[CCWG-ACCT] Responses to Rafael's Questions
paul.rosenzweig at redbranchconsulting.com
Sat Feb 6 18:08:00 UTC 2016
Of course it doesn't. . As I have said he is being deliberately obtuse.
Sent from myMail app for Android Saturday, 06 February 2016, 00:47PM -05:00 from "James M. Bladel" < jbladel at godaddy.com> :
>Given the very different roles & natures of SO¹s versus ACs, this
>comparison of voting thresholds doesn¹t make sense.
>On 2/6/16, 4:29 , " accountability-cross-community-bounces at icann.org on
>behalf of Perez Galindo, Rafael"
>< accountability-cross-community-bounces at icann.org on behalf of
>RPEREZGA at minetur.es > wrote:
>>Your proposal establishes that there are situations where the GAC would
>>be excluded from participating in specific considerations, since it is
>>³unique² in its capacity to compel the Board to negociate, even if at the
>>end the Board is free to make their decision.
>>I kindly ask for clarification on the ³uniqueness² of the GAC, since
>>ICANN Bylaws Annex A Section 9 on GNSO PDP process establish that the
>>board needs a 2/3 majority to go against the GNSO recommendation approved
>>by supermajority AND that the Board shall engage in a ³discussion² with
>>the Council (letters c and d), that could end up again with another
>>voting from the Board to reject the new GNSO recommendation by 2/3.
>>In the same vein, as regards Annex B and the ccNSO PDP, the Board and the
>>Council shall discuss ³in good faith and in a timely and efficient
>>manner, to find a mutually acceptable solution³.
>>In conclusion, for the very same reason, namely avoid the ³two bites at
>>the apple² situation, it could be argued that if the GAC should be
>>singled out to be carved out, the terms for carving out other SO/ACs
>>should as well be established.
>>Looking forward to hearing others' views, and apologies in advance if I
>>have misunderstood the processes above described.
>>From: Perez Galindo, Rafael
>>Sent: 05 February 2016 22:31
>>To: Burr, Becky; Accountability Community
>>Subject: Re: [CCWG-ACCT] Responses to Rafael's Questions
>>Thank you Becky for kindly answering my questions, much appreciated.
>>I hope to get back to you with further comments as I proceed with
>>I only would like to draw your attention now to the fact that your
>>proposal, in its broad scope now clearly defined (and apologies here if
>>some of us understood that you were referring to a limited scope), is
>>essentially different from the discussions on ST 18 that we all have been
>>having during the last year. This addition to the package is not related
>>to percentages nor thresholds anymore, nor how the Board may react to GAC
>>advice (remember this and only this was the reason why Steve del Bianco
>>put forward ST 18!!) , but goes far beyond, as it actually regulates the
>>access of the GAC to the EC.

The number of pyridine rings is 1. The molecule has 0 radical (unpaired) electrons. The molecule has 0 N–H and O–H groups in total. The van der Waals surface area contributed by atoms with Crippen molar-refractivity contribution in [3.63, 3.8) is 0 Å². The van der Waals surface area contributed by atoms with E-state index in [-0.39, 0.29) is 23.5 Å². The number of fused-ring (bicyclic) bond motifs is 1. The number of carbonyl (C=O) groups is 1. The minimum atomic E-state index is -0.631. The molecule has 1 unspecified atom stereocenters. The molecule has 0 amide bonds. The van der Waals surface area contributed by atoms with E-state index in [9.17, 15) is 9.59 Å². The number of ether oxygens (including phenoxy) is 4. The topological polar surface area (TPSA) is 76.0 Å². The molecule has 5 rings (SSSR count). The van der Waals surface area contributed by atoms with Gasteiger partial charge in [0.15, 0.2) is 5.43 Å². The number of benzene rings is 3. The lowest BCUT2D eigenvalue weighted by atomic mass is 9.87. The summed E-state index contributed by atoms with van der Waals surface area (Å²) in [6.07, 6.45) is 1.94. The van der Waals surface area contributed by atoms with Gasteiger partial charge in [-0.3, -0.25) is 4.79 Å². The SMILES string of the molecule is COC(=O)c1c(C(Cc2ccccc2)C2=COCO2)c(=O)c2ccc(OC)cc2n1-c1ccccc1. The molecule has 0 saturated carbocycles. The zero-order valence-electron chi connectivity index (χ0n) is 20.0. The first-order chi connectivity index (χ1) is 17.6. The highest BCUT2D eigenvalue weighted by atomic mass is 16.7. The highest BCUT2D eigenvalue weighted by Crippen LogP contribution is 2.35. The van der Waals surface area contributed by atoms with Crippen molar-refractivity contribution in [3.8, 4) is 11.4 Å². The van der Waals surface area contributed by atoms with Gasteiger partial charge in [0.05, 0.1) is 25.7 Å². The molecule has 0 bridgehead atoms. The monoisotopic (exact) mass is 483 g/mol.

>>For that reason, I believe it should be very carefully analyzed and
>>assessed, from an implementing and legal POV. Such a decision cannot be
>>taken in a rush, without considering its consequences and possible side
>>Sent from a mobile device. Please excuse any typos.
>>-------- Original message --------
>>From: "Burr, Becky"
>>Date:05/02/2016 19:04 (GMT+01:00)
>>To: Accountability Community
>>Subject: [CCWG-ACCT] Responses to Rafael's Questions
>>I am going to attempt to respond to Rafael¹s questions, below. This is a
>>long post, so apologies in advance.
>>I¹d like to start out by saying that my proposal does not in any way
>>prevent the GAC from participating in any community discussion
>>whatsoever, or from continuing to provide advice on public policy matters
>>whenever and however it chooses. Rather, the compromise would limit the
>>GAC¹s ability to participate as a decision-maker in the very limited
>>situation in which the community takes exception to the Board¹s
>>implementation of GAC Advice and a community discussion is initiated to
>>explore use of a community power to challenge the Board¹s action. Even
>>in those limited situations where the carve out would apply, the GAC is
>>still able to participate in discussion, to engage in advocacy, to
>>persuade, to issue more advice, etc. The only impact is that at the end
>>of the day the GAC would not count towards the thresholds necessary to
>>block or support exercise of the relevant power. So please, do not say
>>that anyone is trying to silence the GAC or to in any way limit its
>>Rafael¹s questions appear in blue italic below, and my answers follow:
>>1. We have previously discussed it, but we still fail to understand why
>>this ³carve-out² is only applicable to the GAC. If this measure is
>>foreseen to avoid the ³two-bites-at-the-apple² situation, for instance
>>the GNSO is as well in a position of being ³judge and part² when it comes
>>to decisions of the Board based on a PDP. In these cases, the GNSO is
>>part (has proposed a policy and the Board has accepted it) and judge
>>(through its participation in the EC, it can participate through its vote
>>in the rejecting of the challenge to this policy). This situation is
>>unfair to the rest of SO/ACs. What are the reasons for such a privilege?
>>In this vein, although the GAC has a ³mutually agreeable procedure to TRY
>>to find a solution², it CANNOT force the Board to act according to its
>>advice, therefore a Board decision based on GAC Advice is as free as a
>>Board decision based on GNSO or CCNSO PDP or GNSO Guidance (all three
>>with a 2/3 threshold for rejection by ICANN Board). Why is the GAC
>>singled out then?
>>I have previously explained this, as have others on the calls and in the
>>chat. My previous response follows. The fact is that the Board¹s
>>obligation to work to try to find a mutually agreeable solution before
>>rejecting GAC Advice gives the GAC both a formidable and unique power to
>>stop a process in its tracks and compel the Board to negotiate. The fact
>>that in the end a mutually acceptable solution may not be found does not
>>change the nature of that power. And GAC advice is not constrained in
>>any material way it can involve any topic with ³public policy²
>>implications, and it can be issued at any time before, during, or after a
>>policy development process has concluded, and indeed midway during
>>implementation of such policy. No other SO or AC has that authority.
>>The GAC is singled out because it, and it alone, has this authority.
>>My previous response to this same question from Jorge follows:
>>Jorge asks why I am drawing a distinction between GAC Advice and the
>>output (e.g., a policy developed through a PDP) of a supporting
>>organization or this new ³GNSO Guidance." The differences between a PDP
>>(or Guidance on implementation of a PDP) and GAC Advice are both